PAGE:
NEW YORK — It could be a long, hot summer on Broadway — whatever the thermostat says.
Actors’ Equity’s contract with the League of American Theaters and Producers expires in late June, and a confrontation is already cooking.
In an early sign of contention, the union has slapped the wrist of one of Broadway’s big-three theater owners.
Those orgs — the Shuberts, Nederlanders and Jujamcyn — have long enjoyed a privilege not extended other producers. Until now, the union has not forced the mighty triumvirate to post a bond that guarantees two weeks’ salary and benefits for actors. (For a large-scale musical, that sum can top $250,000.) Instead, the big three have simply filed a letter of guarantee for their respective productions.
The Shuberts and Jujamcyn still enjoy the privilege, but no longer do the Nederlanders.
According to sources at Equity, the theater org had to put up a bond in form of a letter of credit for their production of “Fiddler on the Roof.”
Why the slap?
Equity doesn’t like the Nederlanders’ 10% interest in Troika, which produces non-Equity shows on the road.
Recording an absence
Boy George is going silently, if not quietly.
His first Broadway musical, “Taboo,” closes Feb. 8, representing a $12 million loss for its producer Rosie O’Donnell. Boy George (a.k.a. George O’Dowd) not only starred, he wrote the score for the tuner, based on his life story.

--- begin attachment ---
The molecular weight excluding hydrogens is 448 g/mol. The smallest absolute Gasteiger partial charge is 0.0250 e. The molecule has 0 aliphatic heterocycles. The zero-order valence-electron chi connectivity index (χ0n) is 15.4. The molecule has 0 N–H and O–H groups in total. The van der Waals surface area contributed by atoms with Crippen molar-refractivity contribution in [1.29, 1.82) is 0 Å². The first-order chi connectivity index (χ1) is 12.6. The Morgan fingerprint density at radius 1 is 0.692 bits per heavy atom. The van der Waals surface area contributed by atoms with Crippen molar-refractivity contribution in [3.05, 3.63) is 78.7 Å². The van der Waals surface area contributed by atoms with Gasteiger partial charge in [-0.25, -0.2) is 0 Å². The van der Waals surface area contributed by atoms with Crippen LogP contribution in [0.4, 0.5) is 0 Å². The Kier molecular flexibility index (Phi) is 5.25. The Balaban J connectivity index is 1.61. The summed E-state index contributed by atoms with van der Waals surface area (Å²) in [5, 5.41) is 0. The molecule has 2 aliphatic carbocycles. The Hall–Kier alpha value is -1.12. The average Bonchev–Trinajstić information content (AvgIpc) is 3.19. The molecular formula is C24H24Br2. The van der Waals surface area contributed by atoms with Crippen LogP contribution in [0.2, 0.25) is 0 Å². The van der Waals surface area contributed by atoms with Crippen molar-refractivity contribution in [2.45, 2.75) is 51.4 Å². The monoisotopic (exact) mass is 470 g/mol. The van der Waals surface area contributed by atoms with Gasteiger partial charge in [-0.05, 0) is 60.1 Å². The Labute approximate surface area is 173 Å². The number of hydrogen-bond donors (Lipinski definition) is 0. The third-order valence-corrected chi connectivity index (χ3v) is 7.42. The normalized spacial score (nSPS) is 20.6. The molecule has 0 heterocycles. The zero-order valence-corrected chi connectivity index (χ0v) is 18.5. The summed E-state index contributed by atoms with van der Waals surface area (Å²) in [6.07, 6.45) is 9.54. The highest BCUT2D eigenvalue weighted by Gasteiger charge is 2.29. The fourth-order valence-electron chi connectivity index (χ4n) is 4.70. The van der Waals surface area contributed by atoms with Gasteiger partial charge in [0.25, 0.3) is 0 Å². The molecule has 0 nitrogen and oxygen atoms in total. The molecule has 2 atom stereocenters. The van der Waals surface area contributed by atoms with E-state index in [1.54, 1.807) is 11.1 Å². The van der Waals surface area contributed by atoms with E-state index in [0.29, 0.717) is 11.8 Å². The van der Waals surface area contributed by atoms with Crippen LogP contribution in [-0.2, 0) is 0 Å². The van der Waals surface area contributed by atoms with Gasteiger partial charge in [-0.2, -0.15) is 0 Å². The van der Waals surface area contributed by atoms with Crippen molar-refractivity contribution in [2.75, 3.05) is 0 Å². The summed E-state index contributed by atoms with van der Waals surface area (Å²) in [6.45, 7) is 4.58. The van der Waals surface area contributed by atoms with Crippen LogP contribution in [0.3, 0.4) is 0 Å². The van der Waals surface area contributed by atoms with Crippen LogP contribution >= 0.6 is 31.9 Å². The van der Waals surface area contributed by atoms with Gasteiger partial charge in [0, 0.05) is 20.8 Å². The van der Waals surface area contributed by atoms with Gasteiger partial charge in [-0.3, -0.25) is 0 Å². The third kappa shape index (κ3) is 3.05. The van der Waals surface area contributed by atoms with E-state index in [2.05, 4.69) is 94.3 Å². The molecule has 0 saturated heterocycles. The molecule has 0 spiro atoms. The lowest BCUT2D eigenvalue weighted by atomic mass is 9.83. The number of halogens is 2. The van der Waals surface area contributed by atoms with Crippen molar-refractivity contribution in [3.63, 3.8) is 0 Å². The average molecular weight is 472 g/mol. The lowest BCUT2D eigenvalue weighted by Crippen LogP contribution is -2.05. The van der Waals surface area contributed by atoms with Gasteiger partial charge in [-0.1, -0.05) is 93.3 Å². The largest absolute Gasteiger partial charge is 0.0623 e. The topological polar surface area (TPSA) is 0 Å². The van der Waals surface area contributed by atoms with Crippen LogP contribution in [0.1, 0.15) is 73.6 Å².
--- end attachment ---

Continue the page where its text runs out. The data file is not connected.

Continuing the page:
So why should such a major creative force in the theater be expected to show up Monday for the cast-album recording session?
“It’s 7 p.m. and he’s still not here,” one miffed company member reported.
Some people obviously expected the boy to record along with the rest of the cast.
A spokesperson for “Taboo” spun a slightly different tale, saying that Boy George’s tracks were always skedded to be recorded another day.
Which isn’t quite the Broadway way.
STAR IN MOTION
Schreiber’s ‘Unseen’ exit
At first it sounded like just another movie star had pulled out of another Broadway play: “Liev Schreiber has withdrawn from Donald Margulies‘ ‘Sight Unseen’ due to “a change of schedule on a prior commitment.”
Some Ben Affleck action movie? Hardly. Schreiber had warned Manhattan Theater Club financing might come together on a pet project: his film version of Jonathan Safran Foer‘s “Everything Is Illuminated,” which he had optioned.
Unfortunately for MTC, the money came together. Fortunately for Schreiber, he now gets to direct his adaptation of the Holocaust novel.
No change for ‘Caroline’
The Broadway producers of “Caroline, or Change” have wisely positioned the show’s preview period (April 13-May 1) right after the Pulitzer Prize announcement April 5 and before Tony Award noms May 10.
But what will they do about the New York Times review?
Ben Brantley didn’t much like the show Off Broadway at the Public last fall. So the big question is how he’ll handle the upcoming Broadway incarnation, set to open May 2.
“Caroline” producers may have been hoping he would pass the job to his new second stringer, Margo Jefferson.
But Jefferson weighed in last week with a negative assessment in a critic’s notebook piece, writing the Tony Kushner/Jeanine Tesori tuner was “not a great leap forward in musical or political theater.”
Yasmina Reza takes her first U.S. agent. Playwright has signed with the Gersh Agency. Her Euro agents are Marie Cecile Renaud in Paris and Nick Harris at A.P. Watt in London. Reza’s “Une Piece Espagnole,” opens Feb. 28 in Paris. Kristin Chenoweth goes to CAA. Faith Prince signs with Bauman, Redanty & Shaul.